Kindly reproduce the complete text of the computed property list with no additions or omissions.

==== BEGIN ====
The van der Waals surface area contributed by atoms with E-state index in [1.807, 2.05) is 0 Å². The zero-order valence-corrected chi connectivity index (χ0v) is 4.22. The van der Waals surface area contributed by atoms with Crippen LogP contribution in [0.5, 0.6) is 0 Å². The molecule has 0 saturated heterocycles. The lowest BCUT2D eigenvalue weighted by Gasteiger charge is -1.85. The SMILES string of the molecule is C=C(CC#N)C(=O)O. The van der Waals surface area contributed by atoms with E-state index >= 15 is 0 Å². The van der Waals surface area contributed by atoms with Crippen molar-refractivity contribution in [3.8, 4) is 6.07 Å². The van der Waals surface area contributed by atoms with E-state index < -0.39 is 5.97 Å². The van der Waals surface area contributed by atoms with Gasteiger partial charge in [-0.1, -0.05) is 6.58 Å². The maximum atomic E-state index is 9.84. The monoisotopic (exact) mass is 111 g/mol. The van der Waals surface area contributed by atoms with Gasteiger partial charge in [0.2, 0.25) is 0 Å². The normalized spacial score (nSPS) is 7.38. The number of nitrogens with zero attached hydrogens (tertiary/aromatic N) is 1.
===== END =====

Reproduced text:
The van der Waals surface area contributed by atoms with E-state index in [1.807, 2.05) is 0 Å². The zero-order valence-corrected chi connectivity index (χ0v) is 4.22. The van der Waals surface area contributed by atoms with Crippen LogP contribution in [0.5, 0.6) is 0 Å². The molecule has 0 saturated heterocycles. The lowest BCUT2D eigenvalue weighted by Gasteiger charge is -1.85. The SMILES string of the molecule is C=C(CC#N)C(=O)O. The van der Waals surface area contributed by atoms with E-state index >= 15 is 0 Å². The van der Waals surface area contributed by atoms with Crippen molar-refractivity contribution in [3.8, 4) is 6.07 Å². The van der Waals surface area contributed by atoms with E-state index < -0.39 is 5.97 Å². The van der Waals surface area contributed by atoms with Gasteiger partial charge in [-0.1, -0.05) is 6.58 Å². The maximum atomic E-state index is 9.84. The monoisotopic (exact) mass is 111 g/mol. The van der Waals surface area contributed by atoms with Gasteiger partial charge in [0.2, 0.25) is 0 Å². The normalized spacial score (nSPS) is 7.38. The number of nitrogens with zero attached hydrogens (tertiary/aromatic N) is 1.